United States District Court, S.D. West Virginia, Bluefield
MEMORANDUM OPINION AND ORDER
A. Faber, Senior United States District Judge
the court is defendant Windel Lester's Motion to Revoke
Detention Order. ECF No. 63. The court reviewed the motion,
the government's response in opposition, (ECF No. 65),
and held a hearing on the matter on January 9, 2018. For the
reasons stated in the motion and at the hearing, the motion
November 15, 2017, the defendant, Windel Lester, along with
others, was named in all counts of a 28-count indictment
which charged wire fraud, conspiracy to use and the use of
fire in the commission of mail and wire fraud, conspiracy to
commit money laundering, and unlawful monetary transactions.
ECF No. 1.
the indictment's return, the government filed a motion to
detain Mr. Lester pursuant to 18 U.S.C. § 4142(f)(1).
Following a hearing conducted on November 21, 2017,
Magistrate Judge Omar J. Aboulhosn concluded that pursuant to
the factors outlined in 18 U.S.C. § 3142(g), Windel
Lester must be detained pending trial to (1) reasonably
assure the safety of other persons and the community and (2)
reasonably assure defendant's appearance as required.
See ECF No. 33.
December 14, 2017, defendant filed a Motion to Revoke
Detention Order, seeking a de novo review of the magistrate
judge's detention order.
Hearing on the Motion
January 9, 2018, the court held a hearing on this matter. On
behalf of the government, Sergeant Lesley Boytek of the West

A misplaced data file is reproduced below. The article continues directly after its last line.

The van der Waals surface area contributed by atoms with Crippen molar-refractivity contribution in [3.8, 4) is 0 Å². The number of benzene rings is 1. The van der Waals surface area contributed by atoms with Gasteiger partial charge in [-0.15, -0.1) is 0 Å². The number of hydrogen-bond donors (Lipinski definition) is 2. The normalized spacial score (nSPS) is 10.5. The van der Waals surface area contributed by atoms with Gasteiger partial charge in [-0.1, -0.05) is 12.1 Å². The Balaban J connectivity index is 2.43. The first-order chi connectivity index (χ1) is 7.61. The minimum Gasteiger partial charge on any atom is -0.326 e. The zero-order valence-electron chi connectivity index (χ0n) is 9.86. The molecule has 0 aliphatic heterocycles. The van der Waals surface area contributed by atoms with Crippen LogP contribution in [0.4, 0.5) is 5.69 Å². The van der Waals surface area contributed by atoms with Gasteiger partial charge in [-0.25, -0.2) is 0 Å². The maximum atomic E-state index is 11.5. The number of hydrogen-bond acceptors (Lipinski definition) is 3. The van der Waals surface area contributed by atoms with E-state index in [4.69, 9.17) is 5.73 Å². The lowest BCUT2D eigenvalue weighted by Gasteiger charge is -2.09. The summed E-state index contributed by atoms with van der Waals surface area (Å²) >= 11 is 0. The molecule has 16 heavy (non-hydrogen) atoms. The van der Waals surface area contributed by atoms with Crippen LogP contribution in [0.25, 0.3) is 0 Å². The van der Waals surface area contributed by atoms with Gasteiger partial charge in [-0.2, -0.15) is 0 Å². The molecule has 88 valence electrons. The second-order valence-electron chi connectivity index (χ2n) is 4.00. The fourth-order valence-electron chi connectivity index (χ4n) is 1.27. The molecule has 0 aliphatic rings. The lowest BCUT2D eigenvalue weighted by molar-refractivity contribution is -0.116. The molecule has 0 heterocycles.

Virginia State Police testified about telephone calls and
other intercepted communications regarding defendant's
threats toward a confidential informant. Moreover, the
government introduced emails between the defendant and
another defendant, Gregory Lester indicating his awareness of
and failure to appreciate Gregory Lester's conditions of
bond. During cross-examination, however, Sgt. Boytek admitted
that knowledge of these threats did not result in any
affirmative actions to protect the informant or even
communication with the informant about the risk to his
defense called Douglas Vinson and Bobby J. Justus assessing
that defendant had a reputation for peacefulness within the
STANDARD OF REVIEW
the district court acts on a motion to revoke or amend a
magistrate judge's pretrial [detention] order, the
district court acts de novo and must make an independent
determination of the proper pretrial detention or conditions
of release.” United States v. Stewart, 19
App'x 46, 48 (4th Cir. 2001) (citing United States v.
Rueben, 974 F.2d 580, 585-86 (5th Cir. 1992)).
the Bail Reform Act, a defendant shall be detained only if a
judicial officer finds that no condition or combination of
conditions will reasonably assure the appearance of the
defendant as required or the safety of any other person and
the community. 18 U.S.C. § 3142(e). The Court's
decision in a detention hearing is guided by the following 18
U.S.C. § 3142(g) factors: (1)“the nature and
circumstances of the offense charged;” (2)“the
weight of the evidence against the person;”
(3)“the history and characteristics of the
person” including, family ties, employment, financial
resources, past conduct, criminal history, and whether the
person was on release pending trial; and (4)“the nature
and seriousness of the danger to any person or the community
that would be posed by the person's release.” To
obtain a detention order, the Government must demonstrate
either (1) by clear and convincing evidence that “no
conditions other than detention will reasonably assure the
safety of any other person and the community, ”
United States v. ...